I think most parents believe they are depriving their kids if they don’t give them junk food and candy because they themselves feel deprived if they don’t eat those things.  We project our own feelings on to our kids.  We think our kids will feel the same joy and pleasure as we do, but they don’t get the same feelings of nostalgia when eating a Twinkie or Oreo.  At least not yet.  If you choose to make these things a part of your kids’ childhood then they too will grow up to have an emotional connection to unhealthy food.  

There is also the theory that kids (and adults) who are deprived of junk food and candy will “binge” when tempted, but if it is made available regularly it will lose its allure; therefore kids will learn to eat those items in moderation.  And moderation is better than bingeing.  

I am living proof that this theory is hogwash.  

Growing up, I had an ample supply of junk food and candy available 24/7.  Did I learn to eat things in moderation? Nope.  Did junk food become less alluring? Ha!

For example, I would regularly consume 7-8 chocolate chip cookies, 2-3 packets of “Gushers” fruit snacks, and a large handful of candy in one sitting as a bedtime snack.  And that would be the same day that I ate a couple of Pizza Pops followed by half a container of Pringles chips earlier as an after-school snack.  Not to mention all the Pepsi, Popsicles, and slurpees that I regularly consumed.

 I wish I was exaggerating but unfortunately for my future health, I’m not.  

My mother always prepared a fresh, balanced and healthy dinner every night; but because my taste buds were so badly tainted by the junk, I would eat a small dinner and just follow it with a large unhealthy snack later.  Despite having access to BOTH healthy food and junk food in my home, I did not learn to balance both.  Miraculously I never struggled with my weight, which is probably why I continued eating so much junk for so long.  

 Now that I’m eating healthy every day I still cave and “binge”once in awhile when I’m exposed to junk food and candy, but my idea of a “binge” from then and now has changed drastically.  I still use the word binge, but you can’t really call 2-3 small Halloween-sized candies a binge.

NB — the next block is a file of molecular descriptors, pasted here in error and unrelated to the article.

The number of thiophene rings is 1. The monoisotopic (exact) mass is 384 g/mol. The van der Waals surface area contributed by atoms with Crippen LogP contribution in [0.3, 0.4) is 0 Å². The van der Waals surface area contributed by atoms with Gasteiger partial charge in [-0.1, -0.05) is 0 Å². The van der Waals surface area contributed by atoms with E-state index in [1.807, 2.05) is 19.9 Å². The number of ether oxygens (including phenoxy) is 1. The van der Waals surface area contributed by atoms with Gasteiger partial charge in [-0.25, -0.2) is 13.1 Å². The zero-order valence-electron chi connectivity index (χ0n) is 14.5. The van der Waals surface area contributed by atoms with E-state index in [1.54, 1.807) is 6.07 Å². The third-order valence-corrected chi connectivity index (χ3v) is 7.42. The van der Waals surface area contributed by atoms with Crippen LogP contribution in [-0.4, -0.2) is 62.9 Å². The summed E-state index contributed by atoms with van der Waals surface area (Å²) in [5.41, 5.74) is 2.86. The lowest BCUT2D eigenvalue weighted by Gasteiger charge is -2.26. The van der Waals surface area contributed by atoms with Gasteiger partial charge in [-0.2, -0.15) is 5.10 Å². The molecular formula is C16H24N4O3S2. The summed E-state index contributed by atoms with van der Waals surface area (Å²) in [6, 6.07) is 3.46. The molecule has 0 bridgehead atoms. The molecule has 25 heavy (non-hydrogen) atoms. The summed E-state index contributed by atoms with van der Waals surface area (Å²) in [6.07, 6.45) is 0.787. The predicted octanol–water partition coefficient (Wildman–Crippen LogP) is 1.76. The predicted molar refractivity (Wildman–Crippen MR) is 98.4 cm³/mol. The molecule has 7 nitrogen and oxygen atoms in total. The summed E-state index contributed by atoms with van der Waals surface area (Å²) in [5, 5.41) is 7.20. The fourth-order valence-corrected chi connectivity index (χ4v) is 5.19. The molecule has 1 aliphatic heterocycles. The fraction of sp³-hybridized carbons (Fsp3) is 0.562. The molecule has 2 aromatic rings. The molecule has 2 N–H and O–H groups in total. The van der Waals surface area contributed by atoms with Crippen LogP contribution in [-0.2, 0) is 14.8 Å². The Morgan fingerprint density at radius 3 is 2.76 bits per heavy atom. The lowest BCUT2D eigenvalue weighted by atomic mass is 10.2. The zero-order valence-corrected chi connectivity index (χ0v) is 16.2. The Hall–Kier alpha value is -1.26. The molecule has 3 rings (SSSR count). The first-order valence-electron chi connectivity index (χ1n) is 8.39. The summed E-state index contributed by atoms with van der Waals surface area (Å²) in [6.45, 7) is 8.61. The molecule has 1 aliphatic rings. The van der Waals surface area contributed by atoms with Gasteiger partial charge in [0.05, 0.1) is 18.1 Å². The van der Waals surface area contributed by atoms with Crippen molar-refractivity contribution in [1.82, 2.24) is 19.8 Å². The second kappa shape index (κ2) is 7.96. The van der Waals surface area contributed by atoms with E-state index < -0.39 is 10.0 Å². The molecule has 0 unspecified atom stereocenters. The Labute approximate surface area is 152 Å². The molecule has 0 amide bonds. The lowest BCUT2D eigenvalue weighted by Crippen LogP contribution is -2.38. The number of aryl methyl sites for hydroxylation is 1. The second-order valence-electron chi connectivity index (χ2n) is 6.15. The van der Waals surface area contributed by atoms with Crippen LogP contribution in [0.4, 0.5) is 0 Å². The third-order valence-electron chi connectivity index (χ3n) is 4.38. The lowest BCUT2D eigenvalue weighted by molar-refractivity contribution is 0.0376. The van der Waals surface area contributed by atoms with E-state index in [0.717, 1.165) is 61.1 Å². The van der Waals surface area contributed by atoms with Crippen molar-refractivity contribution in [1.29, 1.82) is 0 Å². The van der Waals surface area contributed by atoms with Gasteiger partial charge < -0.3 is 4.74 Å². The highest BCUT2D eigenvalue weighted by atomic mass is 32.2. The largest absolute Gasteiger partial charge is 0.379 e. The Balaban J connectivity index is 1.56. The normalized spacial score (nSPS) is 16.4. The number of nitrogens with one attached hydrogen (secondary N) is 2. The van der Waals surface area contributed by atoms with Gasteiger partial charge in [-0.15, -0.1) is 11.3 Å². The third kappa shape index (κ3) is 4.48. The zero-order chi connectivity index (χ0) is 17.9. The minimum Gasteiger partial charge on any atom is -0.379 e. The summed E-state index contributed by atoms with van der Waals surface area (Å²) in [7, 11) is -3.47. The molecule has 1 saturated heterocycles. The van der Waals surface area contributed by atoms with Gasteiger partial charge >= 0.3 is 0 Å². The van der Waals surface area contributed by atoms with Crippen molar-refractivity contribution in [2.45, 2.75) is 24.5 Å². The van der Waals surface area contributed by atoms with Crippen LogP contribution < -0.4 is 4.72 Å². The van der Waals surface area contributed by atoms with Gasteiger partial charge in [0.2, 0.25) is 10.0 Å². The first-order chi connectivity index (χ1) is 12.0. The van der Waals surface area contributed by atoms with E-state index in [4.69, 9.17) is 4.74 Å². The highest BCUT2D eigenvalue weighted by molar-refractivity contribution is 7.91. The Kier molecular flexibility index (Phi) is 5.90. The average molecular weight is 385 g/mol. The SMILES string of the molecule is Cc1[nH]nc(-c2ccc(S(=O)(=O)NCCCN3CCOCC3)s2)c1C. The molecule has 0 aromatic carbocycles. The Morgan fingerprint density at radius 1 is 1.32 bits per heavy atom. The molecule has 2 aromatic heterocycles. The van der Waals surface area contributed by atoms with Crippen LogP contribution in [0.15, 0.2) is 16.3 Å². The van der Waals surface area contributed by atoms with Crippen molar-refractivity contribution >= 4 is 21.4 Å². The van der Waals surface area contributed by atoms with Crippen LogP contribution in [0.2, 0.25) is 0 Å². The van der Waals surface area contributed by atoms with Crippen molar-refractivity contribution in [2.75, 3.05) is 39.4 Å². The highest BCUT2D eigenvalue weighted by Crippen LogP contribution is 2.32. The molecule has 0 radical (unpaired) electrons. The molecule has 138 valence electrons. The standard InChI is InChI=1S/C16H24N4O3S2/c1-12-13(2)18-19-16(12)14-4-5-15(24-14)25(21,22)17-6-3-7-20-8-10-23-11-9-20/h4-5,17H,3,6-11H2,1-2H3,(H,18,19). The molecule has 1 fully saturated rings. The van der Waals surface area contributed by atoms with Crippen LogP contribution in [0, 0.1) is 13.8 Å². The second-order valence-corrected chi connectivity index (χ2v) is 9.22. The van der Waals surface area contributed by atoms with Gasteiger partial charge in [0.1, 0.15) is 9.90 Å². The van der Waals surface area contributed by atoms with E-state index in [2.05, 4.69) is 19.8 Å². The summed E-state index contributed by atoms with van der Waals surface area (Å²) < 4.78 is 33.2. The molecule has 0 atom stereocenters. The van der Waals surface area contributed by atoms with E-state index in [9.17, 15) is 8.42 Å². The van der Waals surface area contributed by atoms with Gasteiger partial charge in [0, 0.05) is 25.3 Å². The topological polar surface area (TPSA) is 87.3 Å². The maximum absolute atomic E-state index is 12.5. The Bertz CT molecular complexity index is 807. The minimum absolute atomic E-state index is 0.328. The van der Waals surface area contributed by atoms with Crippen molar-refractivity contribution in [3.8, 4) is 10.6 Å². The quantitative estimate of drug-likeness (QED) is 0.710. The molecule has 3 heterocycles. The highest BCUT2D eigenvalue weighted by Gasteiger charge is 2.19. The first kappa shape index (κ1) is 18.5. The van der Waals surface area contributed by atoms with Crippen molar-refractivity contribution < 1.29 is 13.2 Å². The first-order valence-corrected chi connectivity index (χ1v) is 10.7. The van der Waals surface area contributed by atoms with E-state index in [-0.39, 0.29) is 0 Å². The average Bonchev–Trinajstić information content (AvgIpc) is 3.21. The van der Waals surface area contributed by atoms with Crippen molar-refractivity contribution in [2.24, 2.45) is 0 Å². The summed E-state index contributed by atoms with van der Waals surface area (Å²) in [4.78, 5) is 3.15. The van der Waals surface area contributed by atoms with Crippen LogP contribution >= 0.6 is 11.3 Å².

Yup, my occasional weak moment now equates to less than ONE full-size chocolate bar or a couple of small cookies. 

 I was at a baby shower recently and all I chose from the impressive dessert table was ONE cupcake as a treat.  Anyone who knew me 5 years ago would have expected me to eat everything on the table and then go back for seconds.  I wasn’t restricting myself, I honestly didn’t want anything more than that.  

Despite not buying any type of soda pop for the last 4 years, I have no desire to drink it when I have access to it outside of my home.  I simply lost the taste for it.  

By “depriving” myself of junk food, I am slowly but surely losing the desire to consume it.  There are many foods that I used to love that no longer taste palatable.  When I eat them now, the strong, processed taste actually makes me feel sick.  (I still can’t say this for chocolate unfortunately).   There are many processed foods that I no longer consume or even want to consume, but I didn’t quit them all at once. I gave up one thing at a time as my knowledge of toxic substances in our food grew.  

Kids will only crave junk food and sweets if you allow them the opportunity to become addicted to them.  Because that’s essentially what cravings are, a strong desire to consume something that your body either needs or is addicted to.  You don’t need processed food, you are simply addicted to it.  Do you want your kids to be addicted too? 

Give your kids a good start: feed them healthy food now and it will pay off later

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I am a textbook parent. I read all the parenting books I can get my hands on and follow all of the rules. I made homemade baby food from scratch and refused to give my child ANYTHING with added sugar or salt during her first year of life (not even a small lick of icing or ice cream). I refused to let any processed food touch her lips until she was well over a year old, and even now at 2 years old it is still a rare occurrence. To some, this may sound extreme. But to me, it just makes sense.